Building Meaningful Relationships One Step at a Time

Disclaimer: The materials and content within this podcast are intended as general information only and are not to be considered a substitute for professional legal advice or a consultation with a lawyer.

1. Family Law Tip of the Week

If you are in the middle of a family court case and you have an attorney, remember that your attorney is not a therapist (more than likely). Your attorney is uniquely qualified to guide you through the legal system. Unless your attorney has a counseling, psychology, or psychiatry degree, your attorney probably isn’t the best person to help with the emotional issues you are facing. As a result, in addition to being expensive, using your attorney as a therapist might not as be as effective as using a qualified mental health professional.

2. Building Meaningful Relationships One Step at a Time

Connection is the basic foundation to human existence. We all want and need it. Sometimes, however, some of us aren’t given the proper tools to have healthy relationships.


Remember that your relationship with anything (people, money, food, etc.) can be healthy or unhealthy.


The first step to healthy, meaningful relationships is to be honest with yourself. Go back to the moment right before you are about to make a (bad) decision. Look at what is happening to or within you that is causing you to behave in a certain way.


Identify the pre-cursors that happen just before you engage in self-destructive behavior. A negative pre-cursor is anything that begins to hinder your well being. You must do your emotional homework and work on those things. The benefit to doing this self-inventory on an ongoing basis will never, ever stop as long as you are alive.


Lana recommends finding an addiction that is “healthy.” Pick your battles in terms of what habit you will allow to consume you.


In terms of unhealthy personal relationships in your life, you should ask yourself how often you are unhappy. Although every relationship has trials and tribulations, the bulk of your time with another person should bring you joy. You should not be dreading your everyday existence with your partner.


In the case where one person is willing to do their personal homework and the other person isn’t, for your own well-being, you might have to walk away from the relationship.  This might truly be in your best interests. It might be very painful and difficult if the other person is a parent or sibling.


If you are in a relationship you think could be toxic and you want to talk about it with the other person in a non-confrontational way, understand that the other might not realize their actions are toxic. Your first attempt should give the other individual the benefit of the doubt. Give the person the opportunity to make the necessary corrections.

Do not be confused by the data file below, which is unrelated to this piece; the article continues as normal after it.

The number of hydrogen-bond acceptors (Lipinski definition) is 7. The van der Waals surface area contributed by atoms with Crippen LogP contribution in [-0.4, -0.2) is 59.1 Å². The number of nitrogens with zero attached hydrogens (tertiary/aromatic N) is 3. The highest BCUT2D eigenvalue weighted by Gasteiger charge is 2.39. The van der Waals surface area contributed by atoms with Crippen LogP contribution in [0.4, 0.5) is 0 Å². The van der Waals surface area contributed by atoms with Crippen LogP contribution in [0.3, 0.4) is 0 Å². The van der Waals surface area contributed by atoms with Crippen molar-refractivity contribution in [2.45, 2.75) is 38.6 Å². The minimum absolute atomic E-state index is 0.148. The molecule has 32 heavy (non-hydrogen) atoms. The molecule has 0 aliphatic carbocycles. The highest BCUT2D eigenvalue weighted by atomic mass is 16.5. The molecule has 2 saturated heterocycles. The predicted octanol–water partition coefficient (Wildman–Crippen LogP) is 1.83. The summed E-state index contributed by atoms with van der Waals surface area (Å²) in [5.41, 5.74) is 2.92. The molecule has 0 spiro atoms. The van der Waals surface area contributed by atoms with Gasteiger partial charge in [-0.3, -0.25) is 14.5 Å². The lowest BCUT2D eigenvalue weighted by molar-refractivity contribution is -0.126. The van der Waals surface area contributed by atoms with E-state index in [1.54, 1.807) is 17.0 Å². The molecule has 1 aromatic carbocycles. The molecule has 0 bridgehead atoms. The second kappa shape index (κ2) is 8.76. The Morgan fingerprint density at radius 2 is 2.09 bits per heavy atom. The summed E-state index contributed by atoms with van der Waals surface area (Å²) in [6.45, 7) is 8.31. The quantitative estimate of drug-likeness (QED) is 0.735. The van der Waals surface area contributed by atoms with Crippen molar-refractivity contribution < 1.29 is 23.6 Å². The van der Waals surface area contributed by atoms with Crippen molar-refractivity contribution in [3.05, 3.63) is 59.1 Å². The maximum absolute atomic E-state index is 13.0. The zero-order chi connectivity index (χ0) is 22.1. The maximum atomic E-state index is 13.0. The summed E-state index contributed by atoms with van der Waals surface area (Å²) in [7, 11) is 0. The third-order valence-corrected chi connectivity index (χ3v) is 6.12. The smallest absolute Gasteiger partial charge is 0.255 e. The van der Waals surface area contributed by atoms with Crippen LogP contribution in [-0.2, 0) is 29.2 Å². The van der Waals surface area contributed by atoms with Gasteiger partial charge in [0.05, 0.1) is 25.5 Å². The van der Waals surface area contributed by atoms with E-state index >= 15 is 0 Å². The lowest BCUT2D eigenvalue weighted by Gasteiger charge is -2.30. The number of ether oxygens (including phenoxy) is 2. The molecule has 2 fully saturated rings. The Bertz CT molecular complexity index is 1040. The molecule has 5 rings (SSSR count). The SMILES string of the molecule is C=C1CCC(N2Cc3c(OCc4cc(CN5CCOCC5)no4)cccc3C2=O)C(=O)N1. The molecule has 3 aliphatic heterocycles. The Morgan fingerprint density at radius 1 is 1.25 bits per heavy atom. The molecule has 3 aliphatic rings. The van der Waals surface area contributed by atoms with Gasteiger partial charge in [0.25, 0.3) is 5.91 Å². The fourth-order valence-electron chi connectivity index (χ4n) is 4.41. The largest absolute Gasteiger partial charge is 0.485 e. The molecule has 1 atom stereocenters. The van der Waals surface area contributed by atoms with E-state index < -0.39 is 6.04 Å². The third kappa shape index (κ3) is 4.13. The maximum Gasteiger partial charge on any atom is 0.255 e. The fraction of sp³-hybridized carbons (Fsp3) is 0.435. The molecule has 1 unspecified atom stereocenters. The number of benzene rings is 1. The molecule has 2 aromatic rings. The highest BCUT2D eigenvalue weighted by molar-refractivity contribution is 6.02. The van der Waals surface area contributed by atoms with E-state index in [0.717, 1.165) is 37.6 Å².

If the other person is consistently not making the necessary corrections, you can reach one of two conclusions: (1) You’re not important enough to that other person for them to change or (2) The other person simply is just “that” way. If this other person is your parent and they are just not making the necessary corrections, you may have to walk away. If you don’t, you could possibly carry the weight of your parent’s baggage into another relationship which could negatively affect what would otherwise be a very joyous relationship.


Oftentimes when people have unhealthy relationships in one part of their life, those relationships bleed over into other aspects of life. Although none of us will ever be perfect, we can be “perfectly trying.”


If a person wants to step into a space where they are being truly honest with themselves, they have to get to a place where they can point the finger at themselves and understand they are their own worst enemy. They have to hold themselves accountable. If a person is pointing the finger at someone else, that person is in denial.


When you are on the receiving end of criticism from someone (or someone is calling you out on your “stuff”), get some quiet time. Digest any information that anyone gives you while you are alone. (It takes a lot to be open and honest in front of another person – even someone you love very much.) You can train yourself, however, to pick apart the criticism.


Keep in mind that the things people tell us are not always “correct” or “valid.”


In summary, meaningful relationships boil down to getting to know yourself, and that is an ongoing process. Keep working on things every single day. This is where you will start to see real growth as an individual. You have to constantly keep yourself in a state of being motivated to being the best you can be.


Post reminders for yourself so you can keep your focus!


You can find Lana at This website will link you into her radio show, her public speaking and all of her social media platforms!

3. Thoughts From the Life Coach

In today’s thoughts, James talks about the meaning of the word “strength.”


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